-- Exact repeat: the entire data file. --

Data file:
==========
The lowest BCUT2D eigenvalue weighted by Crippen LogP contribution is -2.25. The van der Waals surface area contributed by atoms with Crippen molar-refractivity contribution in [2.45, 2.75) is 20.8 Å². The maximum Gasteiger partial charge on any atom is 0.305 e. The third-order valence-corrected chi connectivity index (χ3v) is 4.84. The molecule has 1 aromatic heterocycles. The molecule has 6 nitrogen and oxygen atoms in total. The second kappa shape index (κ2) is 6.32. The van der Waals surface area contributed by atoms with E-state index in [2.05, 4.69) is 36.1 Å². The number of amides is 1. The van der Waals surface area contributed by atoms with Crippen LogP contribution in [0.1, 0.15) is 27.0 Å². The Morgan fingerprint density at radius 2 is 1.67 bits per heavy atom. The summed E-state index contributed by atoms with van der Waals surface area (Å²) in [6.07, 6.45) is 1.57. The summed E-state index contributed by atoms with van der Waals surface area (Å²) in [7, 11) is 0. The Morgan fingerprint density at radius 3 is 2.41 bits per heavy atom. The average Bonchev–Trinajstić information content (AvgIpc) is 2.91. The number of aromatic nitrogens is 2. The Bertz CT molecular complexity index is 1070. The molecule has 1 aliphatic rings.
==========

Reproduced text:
The lowest BCUT2D eigenvalue weighted by Crippen LogP contribution is -2.25. The van der Waals surface area contributed by atoms with Crippen molar-refractivity contribution in [2.45, 2.75) is 20.8 Å². The maximum Gasteiger partial charge on any atom is 0.305 e. The third-order valence-corrected chi connectivity index (χ3v) is 4.84. The molecule has 1 aromatic heterocycles. The molecule has 6 nitrogen and oxygen atoms in total. The second kappa shape index (κ2) is 6.32. The van der Waals surface area contributed by atoms with E-state index in [2.05, 4.69) is 36.1 Å². The number of amides is 1. The van der Waals surface area contributed by atoms with Crippen LogP contribution in [0.1, 0.15) is 27.0 Å². The Morgan fingerprint density at radius 2 is 1.67 bits per heavy atom. The summed E-state index contributed by atoms with van der Waals surface area (Å²) in [6.07, 6.45) is 1.57. The summed E-state index contributed by atoms with van der Waals surface area (Å²) in [7, 11) is 0. The Morgan fingerprint density at radius 3 is 2.41 bits per heavy atom. The average Bonchev–Trinajstić information content (AvgIpc) is 2.91. The number of aromatic nitrogens is 2. The Bertz CT molecular complexity index is 1070. The molecule has 1 aliphatic rings.